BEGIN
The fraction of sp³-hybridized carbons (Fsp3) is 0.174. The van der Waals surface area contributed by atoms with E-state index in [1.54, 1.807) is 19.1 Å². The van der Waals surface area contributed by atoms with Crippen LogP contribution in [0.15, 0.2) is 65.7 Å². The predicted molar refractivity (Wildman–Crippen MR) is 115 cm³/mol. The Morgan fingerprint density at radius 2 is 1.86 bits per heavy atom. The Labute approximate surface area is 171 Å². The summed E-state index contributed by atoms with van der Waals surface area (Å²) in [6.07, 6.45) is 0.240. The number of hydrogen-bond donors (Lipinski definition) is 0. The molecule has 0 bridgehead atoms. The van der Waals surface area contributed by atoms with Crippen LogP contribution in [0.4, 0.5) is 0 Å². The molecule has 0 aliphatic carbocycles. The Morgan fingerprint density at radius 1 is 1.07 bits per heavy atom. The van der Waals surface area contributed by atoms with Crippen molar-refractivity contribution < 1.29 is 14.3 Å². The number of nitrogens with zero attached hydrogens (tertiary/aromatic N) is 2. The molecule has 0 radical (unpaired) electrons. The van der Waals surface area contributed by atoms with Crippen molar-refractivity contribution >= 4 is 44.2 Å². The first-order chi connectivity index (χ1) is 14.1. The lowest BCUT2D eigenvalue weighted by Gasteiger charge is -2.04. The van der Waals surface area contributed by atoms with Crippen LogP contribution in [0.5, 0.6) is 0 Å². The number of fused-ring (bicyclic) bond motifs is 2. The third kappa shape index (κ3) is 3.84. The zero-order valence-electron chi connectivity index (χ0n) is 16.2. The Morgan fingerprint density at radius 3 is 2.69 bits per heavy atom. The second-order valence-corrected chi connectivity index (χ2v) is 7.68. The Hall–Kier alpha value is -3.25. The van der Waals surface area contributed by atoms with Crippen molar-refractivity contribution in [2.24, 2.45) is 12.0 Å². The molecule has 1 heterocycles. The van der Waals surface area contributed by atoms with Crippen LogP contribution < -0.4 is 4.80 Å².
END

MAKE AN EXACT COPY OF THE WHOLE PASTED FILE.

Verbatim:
The fraction of sp³-hybridized carbons (Fsp3) is 0.174. The van der Waals surface area contributed by atoms with E-state index in [1.54, 1.807) is 19.1 Å². The van der Waals surface area contributed by atoms with Crippen LogP contribution in [0.15, 0.2) is 65.7 Å². The predicted molar refractivity (Wildman–Crippen MR) is 115 cm³/mol. The Morgan fingerprint density at radius 2 is 1.86 bits per heavy atom. The Labute approximate surface area is 171 Å². The summed E-state index contributed by atoms with van der Waals surface area (Å²) in [6.07, 6.45) is 0.240. The number of hydrogen-bond donors (Lipinski definition) is 0. The molecule has 0 bridgehead atoms. The van der Waals surface area contributed by atoms with Crippen LogP contribution in [0.4, 0.5) is 0 Å². The molecule has 0 aliphatic carbocycles. The Morgan fingerprint density at radius 1 is 1.07 bits per heavy atom. The van der Waals surface area contributed by atoms with Crippen molar-refractivity contribution < 1.29 is 14.3 Å². The number of nitrogens with zero attached hydrogens (tertiary/aromatic N) is 2. The molecule has 0 radical (unpaired) electrons. The van der Waals surface area contributed by atoms with Crippen molar-refractivity contribution >= 4 is 44.2 Å². The first-order chi connectivity index (χ1) is 14.1. The lowest BCUT2D eigenvalue weighted by Gasteiger charge is -2.04. The van der Waals surface area contributed by atoms with Crippen LogP contribution in [0.5, 0.6) is 0 Å². The number of fused-ring (bicyclic) bond motifs is 2. The third kappa shape index (κ3) is 3.84. The zero-order valence-electron chi connectivity index (χ0n) is 16.2. The Morgan fingerprint density at radius 3 is 2.69 bits per heavy atom. The second-order valence-corrected chi connectivity index (χ2v) is 7.68. The Hall–Kier alpha value is -3.25. The van der Waals surface area contributed by atoms with Crippen molar-refractivity contribution in [2.24, 2.45) is 12.0 Å². The molecule has 1 heterocycles. The van der Waals surface area contributed by atoms with Crippen LogP contribution < -0.4 is 4.80 Å².